KANSAS CITY, Mo. — Flag football will debut in the 2028 Olympics in Los Angeles, and count Chiefs chairman and CEO Clark Hunt as a fan of the sports opportunity on the global stage.
“I was really excited when I heard the news about flag football being approved for the Los Angeles Olympic games that are coming up,” Hunt said. “I think that’ll really help mainstream the sport.”
The 2028 Olympics run July 14-30, which is normally when NFL training camps open. But could fans see a 31-year-old Patrick Mahomes vying for an Olympic gold medal? Hunt didn’t rule it out.
“I only think it’s natural that the NFL is going to have a lot of players who want to play in that tournament,” Hunt said. “It’ll be a very interesting question for a lot of general managers and head coaches as to whether they’re going to allow that to happen. But I wouldn’t be surprised that we might have some players who are interested in doing it.”
The league will work through the inclusion of NFL players in the Olympics with players, coaches, the NFL Players Association and the International Federation of American Football (IFAF), according to Peter O’Reilly, NFL executive vice president for club business, major events and international.
“You’ve probably all heard the voices from current players, some former players expressing their interest in being on that stage representing their country, whether that’s a USA or potentially a foreign-born player in the NFL,” O’Reilly said. “We’ll continue to work through that process with the key stakeholders, and those clearly include the clubs, include the players and the NFLPA, include USA football and IFAF, the both national governing body and the International Federation. But we think there’s a powerful opportunity there.”
The NFL has aggressively supported flag football as an opportunity to expand the game. The league sponsors regional contests, hosts championship tournaments at the Pro Bowl and advocates for flag football in schools. Hunt will attend a youth flag football game in Germany this week when the Chiefs travel to Frankfurt to play the Miami Dolphins on Sunday.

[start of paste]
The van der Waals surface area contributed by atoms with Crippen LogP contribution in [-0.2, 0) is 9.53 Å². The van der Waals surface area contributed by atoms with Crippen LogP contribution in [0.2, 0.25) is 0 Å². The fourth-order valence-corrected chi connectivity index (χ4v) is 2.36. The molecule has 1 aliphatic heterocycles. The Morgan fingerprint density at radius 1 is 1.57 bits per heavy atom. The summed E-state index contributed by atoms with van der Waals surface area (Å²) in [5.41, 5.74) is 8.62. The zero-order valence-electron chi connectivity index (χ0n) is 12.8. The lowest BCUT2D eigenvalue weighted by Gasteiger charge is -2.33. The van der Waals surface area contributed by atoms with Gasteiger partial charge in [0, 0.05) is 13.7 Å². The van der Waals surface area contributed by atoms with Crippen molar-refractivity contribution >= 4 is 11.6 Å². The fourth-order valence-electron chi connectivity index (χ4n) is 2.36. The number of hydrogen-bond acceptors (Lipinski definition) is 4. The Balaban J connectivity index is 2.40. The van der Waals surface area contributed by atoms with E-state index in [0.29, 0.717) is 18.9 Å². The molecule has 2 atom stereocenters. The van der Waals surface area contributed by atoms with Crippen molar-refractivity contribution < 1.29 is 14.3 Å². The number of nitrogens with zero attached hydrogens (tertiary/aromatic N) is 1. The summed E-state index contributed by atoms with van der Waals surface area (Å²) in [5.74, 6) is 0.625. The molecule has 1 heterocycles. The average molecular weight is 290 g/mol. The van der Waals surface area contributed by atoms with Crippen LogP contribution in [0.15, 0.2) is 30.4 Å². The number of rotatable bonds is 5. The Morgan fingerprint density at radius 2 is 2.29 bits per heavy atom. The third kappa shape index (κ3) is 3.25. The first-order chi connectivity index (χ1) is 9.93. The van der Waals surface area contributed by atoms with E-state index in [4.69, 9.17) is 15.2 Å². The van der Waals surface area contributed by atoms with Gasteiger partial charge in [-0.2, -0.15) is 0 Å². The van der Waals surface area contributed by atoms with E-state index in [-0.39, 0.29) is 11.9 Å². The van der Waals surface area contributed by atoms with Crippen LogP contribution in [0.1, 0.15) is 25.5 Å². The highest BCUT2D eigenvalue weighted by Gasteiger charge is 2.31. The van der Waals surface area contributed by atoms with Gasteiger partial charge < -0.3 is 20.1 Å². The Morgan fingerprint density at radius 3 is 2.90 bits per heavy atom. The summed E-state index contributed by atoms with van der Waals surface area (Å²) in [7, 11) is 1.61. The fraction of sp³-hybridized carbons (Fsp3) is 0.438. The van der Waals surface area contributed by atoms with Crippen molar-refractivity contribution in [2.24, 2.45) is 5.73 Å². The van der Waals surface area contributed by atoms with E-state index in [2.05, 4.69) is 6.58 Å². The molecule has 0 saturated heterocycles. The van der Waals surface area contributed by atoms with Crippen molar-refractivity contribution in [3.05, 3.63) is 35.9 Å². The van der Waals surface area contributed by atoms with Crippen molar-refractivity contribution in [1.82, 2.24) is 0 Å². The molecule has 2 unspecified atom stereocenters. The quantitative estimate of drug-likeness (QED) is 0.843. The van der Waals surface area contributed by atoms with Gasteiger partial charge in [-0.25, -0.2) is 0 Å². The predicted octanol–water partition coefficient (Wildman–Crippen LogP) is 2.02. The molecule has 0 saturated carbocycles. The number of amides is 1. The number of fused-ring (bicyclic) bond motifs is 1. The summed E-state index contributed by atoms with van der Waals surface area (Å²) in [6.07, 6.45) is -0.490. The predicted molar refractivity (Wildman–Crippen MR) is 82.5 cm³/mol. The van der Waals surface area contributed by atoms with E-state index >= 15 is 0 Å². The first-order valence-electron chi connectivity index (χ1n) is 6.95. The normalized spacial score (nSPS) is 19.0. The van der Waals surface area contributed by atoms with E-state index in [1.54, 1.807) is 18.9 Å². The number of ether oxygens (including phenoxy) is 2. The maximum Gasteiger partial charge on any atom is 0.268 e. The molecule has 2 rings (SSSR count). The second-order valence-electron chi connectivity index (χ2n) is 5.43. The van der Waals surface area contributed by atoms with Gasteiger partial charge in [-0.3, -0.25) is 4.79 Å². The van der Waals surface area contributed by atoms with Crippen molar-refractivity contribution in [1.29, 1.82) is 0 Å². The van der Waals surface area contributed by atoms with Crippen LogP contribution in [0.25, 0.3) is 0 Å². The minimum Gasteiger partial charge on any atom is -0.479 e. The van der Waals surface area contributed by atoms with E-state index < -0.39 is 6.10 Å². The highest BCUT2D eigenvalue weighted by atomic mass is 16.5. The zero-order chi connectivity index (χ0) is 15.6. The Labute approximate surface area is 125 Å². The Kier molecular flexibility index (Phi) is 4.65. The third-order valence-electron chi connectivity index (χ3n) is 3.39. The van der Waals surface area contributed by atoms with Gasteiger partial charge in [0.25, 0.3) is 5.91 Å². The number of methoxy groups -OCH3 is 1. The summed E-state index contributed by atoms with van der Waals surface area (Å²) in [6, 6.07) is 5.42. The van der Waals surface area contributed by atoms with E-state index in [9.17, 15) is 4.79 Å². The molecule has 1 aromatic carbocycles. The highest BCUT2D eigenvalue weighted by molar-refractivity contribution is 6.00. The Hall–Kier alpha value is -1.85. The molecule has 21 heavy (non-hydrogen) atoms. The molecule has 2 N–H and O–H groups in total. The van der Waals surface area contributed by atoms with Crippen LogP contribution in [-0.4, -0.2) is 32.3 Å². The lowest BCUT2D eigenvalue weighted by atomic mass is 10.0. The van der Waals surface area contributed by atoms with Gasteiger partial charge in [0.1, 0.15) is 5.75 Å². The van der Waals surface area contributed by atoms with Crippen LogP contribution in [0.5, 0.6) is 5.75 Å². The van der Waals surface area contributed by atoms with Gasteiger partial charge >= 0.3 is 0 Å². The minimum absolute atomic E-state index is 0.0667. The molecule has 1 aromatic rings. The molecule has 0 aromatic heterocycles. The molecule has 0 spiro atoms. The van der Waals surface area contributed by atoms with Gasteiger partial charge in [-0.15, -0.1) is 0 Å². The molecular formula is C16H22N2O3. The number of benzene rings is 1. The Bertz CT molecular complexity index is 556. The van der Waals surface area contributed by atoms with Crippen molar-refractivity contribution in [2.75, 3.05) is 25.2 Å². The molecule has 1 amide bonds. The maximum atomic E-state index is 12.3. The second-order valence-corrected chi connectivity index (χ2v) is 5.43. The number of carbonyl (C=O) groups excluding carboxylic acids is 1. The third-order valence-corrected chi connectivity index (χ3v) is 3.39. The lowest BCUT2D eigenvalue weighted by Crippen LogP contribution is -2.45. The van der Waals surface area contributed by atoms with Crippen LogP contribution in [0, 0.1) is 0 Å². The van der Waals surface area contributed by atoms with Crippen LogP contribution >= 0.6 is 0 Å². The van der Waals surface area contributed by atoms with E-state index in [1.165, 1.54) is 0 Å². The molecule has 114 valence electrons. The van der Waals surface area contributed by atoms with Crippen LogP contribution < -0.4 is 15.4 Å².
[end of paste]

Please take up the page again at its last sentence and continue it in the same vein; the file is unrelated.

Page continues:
Hunt sees flag football as an ideal way to grow the sport across the globe.
“It’s low cost, relatively easy to learn,” Hunt explained. “It’s safe, it can be played in small-sided games. So the league has really leaned in in terms of growing flag football, both in the United States and internationally.”
NFL FLAG, the league’s official program for youths age 4 to 17, says more than 700,000 kids participated this year with more than 1,600 clubs and teams across all 50 states and Canada. O’Reilly cites the growth of girls’ and women’s flag football at the high school and college level as well as growth in Europe, Asia and Mexico as illustrative of the opportunity for flag football to build the image and awareness of the sport.
“We are going to continue to very much lean in and provide the platform and support for growing the game for girls and boys at the grassroots level,” O’Reilly said. “They’ll create that pipeline. Whether that’s to play at any level above that and potentially on an Olympic stage, it’s a really important priority for us.”
The inclusion of flag football in the 2028 Olympics is a key milestone for the sport, and Hunt believes it’s a golden opportunity to expand the game of football by extension build an audience for the NFL as well as the Chiefs.
“I think we’ve seen that with the Olympics over over time,” Hunt said. “A lot of sports that may be secondary in nature for the American audience, you really dial in and pay attention to it during the Olympics.”